OneHealth Outreach for Village Women in Uttar Pradesh

Listening to Women

In March 2017 we launched our One Health  project in two villages - Kolahalpur and Dwarikapur - in the state of Uttar Pradesh, India.  In Kolahalpur, our first task was to listen to Dalit women.  Village women are the primary caretakers of dairy animals.  Dairy animals provide nutrition for their families.  The extra income they generate goes directly to the woman of the household. Having control of this extra income is a significant source of empowerment for women in rural India. 

The women of Kolahalpur told their stories:  Each cares for two or three dairy cows or buffalo.  They cannot afford consistent veterinary care.  They know from working and living with their animals that parasites are a major problem.  Every woman we spoke with requested medication for parasites. These women understood the connection between parasites and the health of both their animals and themselves and their families.  It became quickly apparent that their needs are more basic and dire than in other areas of India in which we’ve worked.  For this reason, we have decided to focus on this general region for the foreseeable future.

Dairy Animal Clinics

Our dairy animal clinic in Kolahalpur (and later with goats in Dwarikapur) confirmed what these women already knew:  Animal parasites are an overwhelming problem in these villages.  Many of the cows and buffalo and most of the goats and calves we examined were severely under weight and showed rough hair coat characteristic of intestinal parasites.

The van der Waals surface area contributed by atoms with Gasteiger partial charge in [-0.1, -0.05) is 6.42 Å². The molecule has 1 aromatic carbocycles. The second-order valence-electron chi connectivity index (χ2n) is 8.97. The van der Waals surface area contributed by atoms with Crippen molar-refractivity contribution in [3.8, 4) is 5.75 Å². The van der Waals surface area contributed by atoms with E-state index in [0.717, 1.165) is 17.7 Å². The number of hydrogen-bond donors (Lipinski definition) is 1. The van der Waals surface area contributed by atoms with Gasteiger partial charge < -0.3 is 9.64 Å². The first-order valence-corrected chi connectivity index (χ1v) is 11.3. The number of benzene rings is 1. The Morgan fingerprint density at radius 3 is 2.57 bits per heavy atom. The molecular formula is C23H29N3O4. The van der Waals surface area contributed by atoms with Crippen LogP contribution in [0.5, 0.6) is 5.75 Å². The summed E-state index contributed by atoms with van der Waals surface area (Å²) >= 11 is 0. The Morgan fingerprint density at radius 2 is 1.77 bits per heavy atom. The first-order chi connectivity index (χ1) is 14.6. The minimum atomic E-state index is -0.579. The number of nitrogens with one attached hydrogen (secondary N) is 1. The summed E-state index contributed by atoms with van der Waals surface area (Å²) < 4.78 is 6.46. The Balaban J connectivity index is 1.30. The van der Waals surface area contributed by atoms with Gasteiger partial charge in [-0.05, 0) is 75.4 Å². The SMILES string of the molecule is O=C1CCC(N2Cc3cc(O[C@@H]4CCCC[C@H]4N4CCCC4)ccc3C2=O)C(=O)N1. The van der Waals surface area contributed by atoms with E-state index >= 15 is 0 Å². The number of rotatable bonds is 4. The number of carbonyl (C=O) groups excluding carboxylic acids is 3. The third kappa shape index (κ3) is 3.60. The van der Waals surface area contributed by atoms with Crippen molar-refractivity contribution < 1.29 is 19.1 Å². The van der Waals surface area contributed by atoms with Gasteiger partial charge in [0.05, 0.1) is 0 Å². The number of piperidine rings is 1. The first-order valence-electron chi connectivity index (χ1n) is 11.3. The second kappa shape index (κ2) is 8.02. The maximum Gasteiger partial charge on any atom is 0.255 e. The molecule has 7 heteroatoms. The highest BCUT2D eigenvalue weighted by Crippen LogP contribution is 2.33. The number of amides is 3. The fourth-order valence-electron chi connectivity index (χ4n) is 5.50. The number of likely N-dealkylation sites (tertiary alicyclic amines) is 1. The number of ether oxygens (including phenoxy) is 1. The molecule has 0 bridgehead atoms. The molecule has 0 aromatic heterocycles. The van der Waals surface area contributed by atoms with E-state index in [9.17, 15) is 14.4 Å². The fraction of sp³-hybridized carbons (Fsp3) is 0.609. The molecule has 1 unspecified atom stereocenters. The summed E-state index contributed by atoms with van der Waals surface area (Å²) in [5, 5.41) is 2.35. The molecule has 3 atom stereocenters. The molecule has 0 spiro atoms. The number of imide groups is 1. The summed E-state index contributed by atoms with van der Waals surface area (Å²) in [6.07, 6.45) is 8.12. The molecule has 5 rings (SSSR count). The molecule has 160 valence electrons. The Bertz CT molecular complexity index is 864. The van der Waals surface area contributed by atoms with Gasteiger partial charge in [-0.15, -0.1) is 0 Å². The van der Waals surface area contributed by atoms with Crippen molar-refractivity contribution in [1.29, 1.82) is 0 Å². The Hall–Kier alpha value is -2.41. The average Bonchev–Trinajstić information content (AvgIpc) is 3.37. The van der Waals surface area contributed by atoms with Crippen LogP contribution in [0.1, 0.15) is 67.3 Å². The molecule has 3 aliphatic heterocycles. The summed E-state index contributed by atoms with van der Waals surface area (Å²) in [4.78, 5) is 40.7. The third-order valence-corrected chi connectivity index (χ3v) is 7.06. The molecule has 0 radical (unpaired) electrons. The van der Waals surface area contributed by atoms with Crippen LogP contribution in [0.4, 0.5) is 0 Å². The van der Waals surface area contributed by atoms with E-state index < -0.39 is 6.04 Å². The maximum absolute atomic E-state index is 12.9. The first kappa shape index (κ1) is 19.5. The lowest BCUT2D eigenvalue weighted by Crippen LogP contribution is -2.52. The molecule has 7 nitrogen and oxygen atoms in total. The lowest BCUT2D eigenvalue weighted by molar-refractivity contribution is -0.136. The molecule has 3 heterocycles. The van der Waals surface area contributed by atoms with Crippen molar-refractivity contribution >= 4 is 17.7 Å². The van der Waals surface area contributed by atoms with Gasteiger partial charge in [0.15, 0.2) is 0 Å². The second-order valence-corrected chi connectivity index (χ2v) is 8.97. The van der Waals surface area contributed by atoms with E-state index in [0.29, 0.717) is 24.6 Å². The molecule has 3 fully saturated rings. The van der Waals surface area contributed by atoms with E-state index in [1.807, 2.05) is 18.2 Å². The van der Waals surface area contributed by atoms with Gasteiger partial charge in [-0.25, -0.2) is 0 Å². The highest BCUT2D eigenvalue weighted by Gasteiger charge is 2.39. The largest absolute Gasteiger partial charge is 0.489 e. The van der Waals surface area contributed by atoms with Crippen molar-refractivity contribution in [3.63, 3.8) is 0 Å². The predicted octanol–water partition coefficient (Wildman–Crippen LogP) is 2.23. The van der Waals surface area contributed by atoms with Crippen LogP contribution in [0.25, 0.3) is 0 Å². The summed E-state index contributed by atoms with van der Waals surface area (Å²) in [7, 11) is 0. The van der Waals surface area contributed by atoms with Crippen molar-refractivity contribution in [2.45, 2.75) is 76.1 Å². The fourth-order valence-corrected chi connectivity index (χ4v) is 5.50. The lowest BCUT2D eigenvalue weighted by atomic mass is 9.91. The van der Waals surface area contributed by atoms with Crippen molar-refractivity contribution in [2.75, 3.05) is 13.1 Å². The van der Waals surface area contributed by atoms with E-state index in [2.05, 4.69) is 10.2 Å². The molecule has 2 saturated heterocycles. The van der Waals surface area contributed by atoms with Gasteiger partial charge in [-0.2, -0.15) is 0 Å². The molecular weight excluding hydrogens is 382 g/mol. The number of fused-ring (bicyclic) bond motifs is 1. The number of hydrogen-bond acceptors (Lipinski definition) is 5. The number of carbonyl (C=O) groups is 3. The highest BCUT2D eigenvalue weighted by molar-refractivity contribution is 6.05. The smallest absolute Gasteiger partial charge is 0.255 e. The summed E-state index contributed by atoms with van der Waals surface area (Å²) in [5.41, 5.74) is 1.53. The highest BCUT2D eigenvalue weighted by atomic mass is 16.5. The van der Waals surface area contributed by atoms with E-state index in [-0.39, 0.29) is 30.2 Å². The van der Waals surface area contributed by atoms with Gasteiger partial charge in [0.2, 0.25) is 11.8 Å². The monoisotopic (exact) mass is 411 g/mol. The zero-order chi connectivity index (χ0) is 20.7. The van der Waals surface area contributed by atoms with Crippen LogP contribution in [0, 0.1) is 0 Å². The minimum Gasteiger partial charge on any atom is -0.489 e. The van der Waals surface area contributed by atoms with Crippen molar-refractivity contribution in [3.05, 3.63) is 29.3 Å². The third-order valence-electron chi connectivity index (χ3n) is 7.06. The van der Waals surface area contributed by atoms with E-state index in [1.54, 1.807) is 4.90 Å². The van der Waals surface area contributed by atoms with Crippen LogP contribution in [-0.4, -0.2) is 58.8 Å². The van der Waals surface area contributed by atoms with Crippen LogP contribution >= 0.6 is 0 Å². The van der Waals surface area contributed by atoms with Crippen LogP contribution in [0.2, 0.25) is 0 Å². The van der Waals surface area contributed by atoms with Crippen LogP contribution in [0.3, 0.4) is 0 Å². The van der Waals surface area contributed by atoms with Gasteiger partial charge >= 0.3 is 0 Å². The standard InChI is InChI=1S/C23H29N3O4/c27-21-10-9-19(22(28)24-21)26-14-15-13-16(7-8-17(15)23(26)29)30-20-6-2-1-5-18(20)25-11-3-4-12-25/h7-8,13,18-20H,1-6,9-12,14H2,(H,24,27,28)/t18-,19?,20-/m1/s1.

Parasites can have significant effects not only on the health and milk yield of the affected animal, but also on the health of the villagers themselves as zoonoses – diseases transmitted from animals to humans. The women we talked with were well aware of potential zoonosis, often telling us that they and their children too were suffering from the same parasites as their animals.

Our conversations with these women about their most pressing needs, along with our physical examinations of their livestock, made clear the need for comprehensive parasite control.  Our knowledge of livestock diseases, zoonotic potential, dairy nutrition, and village dairy production tell us that parasite control will make quite a significant, positive impact in these communities.

Our Work

 Treating parasites in livestock will yield immediate, measurable benefits:

  • Prevent disease transmission to the livestock.
  • Help the animals survive longer and produce more milk.
  • Improve availability of essential nutrition
  • Prevent the spread of some diseases (zoonoses) to the villagers who live so closely with their livestock.

Our plan is to start small.   Mere Saathi will provide parasite medication and treatment training to selected members of the Kachhwa Community Outreach Team.  We will first train team members to treat their own livestock which they keep in Kolahalpur and Dwarikapur.  The success of this training can be directly measured at dairy animal clinics we hope to repeat in Kolahalpur and Dwarikapur later this year. 

If this approach proves effective, the Community Outreach Team will then train women in their own and other villages to carry out correct and effective parasite treatments of their animals.  Mere Saathi animal parasite training and education can be coordinated with and amplified by the human health training which the Community Outreach Team already provides in these villages.